Question: I’m an established DJ and my rates reflect that. How do I answer couples who email asking only about price?
“Stephanie & Jeff:
I’m at a funky place in my business, and I was wondering what your take is on what’s going on.
I’m an established DJ / MC and have been in business for over 20 years. In years past, it wasn’t hard to establish trusted communication with a couple when they first contacted me. They’d be willing (eager, even) to have a conversation on the phone and often, from that, willing to meet to discuss things further.
Today, I’ll get an email from a couple simply asking for price. Now, this has always been the case, but in the past they were willing to discuss services, expectations, etc. Now, the comments are simply “Please send me your rates”, etc.
I’ll respond, and I really have a hard time with this. I know that my rates are higher than what most people expect, so I’m afraid that if I just send my rates, then they’ll simply move on. BUT – any attempt to explain what’s included, or push for a meeting is ignored.
I’ve been told to send them something like “My rates run from $600 up to $3000, with the most popular package being $2,700.” However, at this point, they’ve given me their date and, assuming it’s a Saturday, there is no “range” – so stating that would be misleading.
What if we met and they said “Um – you said something about a $600 package?” I’m a single operator, so there’s no option for another DJ.
I’ve seen your emails, and I even bought the ‘Book More Brides’ series last year sometime. However, I’ll be honest, I’m a little skeptical.
I know – ‘Ignorance is continuing to do the same thing and expecting different results,’ but I just don’t’ have time to chase after some mystical process that leads to a pot of gold.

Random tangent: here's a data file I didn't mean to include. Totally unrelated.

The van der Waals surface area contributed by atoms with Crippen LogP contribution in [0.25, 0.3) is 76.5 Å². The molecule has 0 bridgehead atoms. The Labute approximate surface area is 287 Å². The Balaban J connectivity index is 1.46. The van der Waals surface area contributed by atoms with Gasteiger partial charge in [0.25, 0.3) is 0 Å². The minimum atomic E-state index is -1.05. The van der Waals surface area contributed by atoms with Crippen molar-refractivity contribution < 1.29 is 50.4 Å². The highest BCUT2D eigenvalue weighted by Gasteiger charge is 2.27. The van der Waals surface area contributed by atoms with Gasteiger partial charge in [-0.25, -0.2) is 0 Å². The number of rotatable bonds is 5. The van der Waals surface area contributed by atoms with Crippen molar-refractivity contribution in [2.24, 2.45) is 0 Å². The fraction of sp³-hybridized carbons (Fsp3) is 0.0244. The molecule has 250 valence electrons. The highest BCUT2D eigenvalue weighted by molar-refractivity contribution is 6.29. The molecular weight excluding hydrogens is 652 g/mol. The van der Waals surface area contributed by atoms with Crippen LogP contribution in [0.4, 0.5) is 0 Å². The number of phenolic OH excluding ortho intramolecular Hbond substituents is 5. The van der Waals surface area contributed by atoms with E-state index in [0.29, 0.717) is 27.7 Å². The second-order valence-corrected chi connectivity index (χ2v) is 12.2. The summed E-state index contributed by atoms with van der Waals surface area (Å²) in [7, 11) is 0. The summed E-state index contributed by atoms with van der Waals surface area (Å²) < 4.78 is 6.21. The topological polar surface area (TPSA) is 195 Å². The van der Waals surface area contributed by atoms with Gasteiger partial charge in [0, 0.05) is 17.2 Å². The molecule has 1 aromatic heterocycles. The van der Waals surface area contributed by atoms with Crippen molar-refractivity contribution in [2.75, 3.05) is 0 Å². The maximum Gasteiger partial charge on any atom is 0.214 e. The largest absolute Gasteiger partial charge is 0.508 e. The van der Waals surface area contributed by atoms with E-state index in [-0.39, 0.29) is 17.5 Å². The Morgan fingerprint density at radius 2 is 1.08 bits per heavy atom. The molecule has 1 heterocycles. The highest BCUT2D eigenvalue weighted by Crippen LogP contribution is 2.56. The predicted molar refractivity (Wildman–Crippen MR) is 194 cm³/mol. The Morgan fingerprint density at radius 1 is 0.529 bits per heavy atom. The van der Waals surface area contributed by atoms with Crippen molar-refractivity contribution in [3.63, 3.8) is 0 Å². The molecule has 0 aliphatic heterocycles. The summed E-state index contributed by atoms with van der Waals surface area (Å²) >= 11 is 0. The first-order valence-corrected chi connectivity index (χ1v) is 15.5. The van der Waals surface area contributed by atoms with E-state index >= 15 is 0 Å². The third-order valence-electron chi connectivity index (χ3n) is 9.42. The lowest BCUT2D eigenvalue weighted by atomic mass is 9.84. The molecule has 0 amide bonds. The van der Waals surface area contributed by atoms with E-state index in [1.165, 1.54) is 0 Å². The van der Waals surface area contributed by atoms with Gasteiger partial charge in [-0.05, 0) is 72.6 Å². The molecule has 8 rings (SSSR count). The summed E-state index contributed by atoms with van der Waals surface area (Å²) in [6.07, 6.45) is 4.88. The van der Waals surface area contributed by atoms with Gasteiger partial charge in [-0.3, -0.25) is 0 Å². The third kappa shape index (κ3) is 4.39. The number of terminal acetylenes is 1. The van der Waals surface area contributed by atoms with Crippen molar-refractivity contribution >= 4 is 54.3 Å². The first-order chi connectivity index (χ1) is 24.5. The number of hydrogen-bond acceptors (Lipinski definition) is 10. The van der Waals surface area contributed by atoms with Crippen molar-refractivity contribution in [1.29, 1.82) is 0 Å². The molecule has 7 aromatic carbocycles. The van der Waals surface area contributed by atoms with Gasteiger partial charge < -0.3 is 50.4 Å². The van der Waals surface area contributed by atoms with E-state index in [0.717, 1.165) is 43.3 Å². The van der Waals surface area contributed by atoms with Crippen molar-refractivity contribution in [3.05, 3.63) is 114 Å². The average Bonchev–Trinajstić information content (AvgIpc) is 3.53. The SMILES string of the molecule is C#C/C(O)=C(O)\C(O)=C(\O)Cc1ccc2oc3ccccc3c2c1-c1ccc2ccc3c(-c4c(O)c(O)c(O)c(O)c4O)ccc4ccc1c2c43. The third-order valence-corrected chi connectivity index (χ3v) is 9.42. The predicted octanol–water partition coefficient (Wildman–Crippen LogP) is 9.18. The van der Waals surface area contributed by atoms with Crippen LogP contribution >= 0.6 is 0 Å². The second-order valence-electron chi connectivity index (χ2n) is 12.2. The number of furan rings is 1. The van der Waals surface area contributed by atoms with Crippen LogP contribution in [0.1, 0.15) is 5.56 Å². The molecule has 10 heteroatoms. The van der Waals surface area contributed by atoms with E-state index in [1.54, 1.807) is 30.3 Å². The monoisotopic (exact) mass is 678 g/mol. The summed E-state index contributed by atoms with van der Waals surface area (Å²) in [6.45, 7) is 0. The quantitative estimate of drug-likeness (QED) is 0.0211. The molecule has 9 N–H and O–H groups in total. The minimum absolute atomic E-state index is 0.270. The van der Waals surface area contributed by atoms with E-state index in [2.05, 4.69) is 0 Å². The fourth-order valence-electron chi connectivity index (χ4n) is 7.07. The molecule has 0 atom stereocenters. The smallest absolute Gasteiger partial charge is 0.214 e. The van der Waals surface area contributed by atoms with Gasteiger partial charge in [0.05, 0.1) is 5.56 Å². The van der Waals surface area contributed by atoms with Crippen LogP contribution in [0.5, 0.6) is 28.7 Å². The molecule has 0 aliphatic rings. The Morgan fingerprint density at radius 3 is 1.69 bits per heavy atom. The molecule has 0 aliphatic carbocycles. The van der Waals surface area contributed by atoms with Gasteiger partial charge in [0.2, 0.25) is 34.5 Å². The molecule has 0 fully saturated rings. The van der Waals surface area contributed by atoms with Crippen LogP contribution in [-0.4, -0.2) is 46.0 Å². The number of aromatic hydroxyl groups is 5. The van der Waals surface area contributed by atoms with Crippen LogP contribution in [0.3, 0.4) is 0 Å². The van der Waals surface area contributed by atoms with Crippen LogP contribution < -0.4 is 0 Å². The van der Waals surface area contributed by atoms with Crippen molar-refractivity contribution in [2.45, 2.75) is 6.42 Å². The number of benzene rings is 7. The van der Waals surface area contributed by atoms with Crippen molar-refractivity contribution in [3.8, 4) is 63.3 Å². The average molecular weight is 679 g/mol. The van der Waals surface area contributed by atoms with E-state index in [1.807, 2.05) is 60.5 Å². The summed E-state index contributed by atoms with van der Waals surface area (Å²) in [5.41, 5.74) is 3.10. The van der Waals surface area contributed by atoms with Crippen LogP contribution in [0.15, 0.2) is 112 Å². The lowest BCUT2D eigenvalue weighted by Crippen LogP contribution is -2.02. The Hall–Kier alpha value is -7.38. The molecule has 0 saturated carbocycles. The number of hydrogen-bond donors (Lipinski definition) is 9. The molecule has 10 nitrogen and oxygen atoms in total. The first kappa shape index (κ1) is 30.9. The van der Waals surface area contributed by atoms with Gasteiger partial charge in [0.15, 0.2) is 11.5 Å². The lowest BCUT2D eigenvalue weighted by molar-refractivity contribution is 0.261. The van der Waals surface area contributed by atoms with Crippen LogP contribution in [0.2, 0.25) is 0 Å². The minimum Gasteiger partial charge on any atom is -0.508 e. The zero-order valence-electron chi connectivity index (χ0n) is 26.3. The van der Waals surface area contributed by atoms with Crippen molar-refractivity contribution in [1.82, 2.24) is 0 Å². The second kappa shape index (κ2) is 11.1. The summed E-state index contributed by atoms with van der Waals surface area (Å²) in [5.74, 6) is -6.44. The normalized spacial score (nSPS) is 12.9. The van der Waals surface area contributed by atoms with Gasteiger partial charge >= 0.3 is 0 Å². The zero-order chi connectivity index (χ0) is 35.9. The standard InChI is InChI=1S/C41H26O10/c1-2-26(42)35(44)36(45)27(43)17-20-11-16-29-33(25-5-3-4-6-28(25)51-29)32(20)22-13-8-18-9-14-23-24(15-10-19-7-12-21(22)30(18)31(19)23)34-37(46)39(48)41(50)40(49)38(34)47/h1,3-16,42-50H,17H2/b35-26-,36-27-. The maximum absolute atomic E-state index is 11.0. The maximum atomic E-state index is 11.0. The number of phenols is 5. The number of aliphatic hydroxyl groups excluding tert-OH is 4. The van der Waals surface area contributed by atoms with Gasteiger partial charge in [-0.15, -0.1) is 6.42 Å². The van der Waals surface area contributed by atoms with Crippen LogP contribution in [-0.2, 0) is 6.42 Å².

I’d love to hear your thoughts…
Blessings to you both.”
– Established DJ
Answer: Take action to get them off the price question quickly.
“Hi, Established DJ.
This experience is all too common for wedding pros these days. The low cost of entry and influx of competition driving prices down, combined with increased budget-consciousness of couples after the Recession, it’s a doozy.
Let’s address the different actions you can take to get them off the price question quickly.
Should I give a price or not?
We do recommend giving a starting price or REALISTIC price range when someone inquires by email, and then going for the meeting.
The reason we don’t recommend refusing to answer the question until they meet with you is because Jeff would never do business with someone who tried to pull that on him.
However, the key phrase in that sentence (which I conveniently typed in all caps) is realistic. It’s probably not realistic to quote a $600 starting price for a wedding. The couple is going to show up and feel lied to if the $600 doesn’t at least come close to covering the basics.
Is it reasonable to quote a $1,500 starting price for a wedding? A $2,000 starting price?
The point in doing this is to answer the question (so that you’re not ignoring it) and reassure them that you’re not a million dollars, which is what most couples want. The true small budget couples will be scared off at that point, which is good.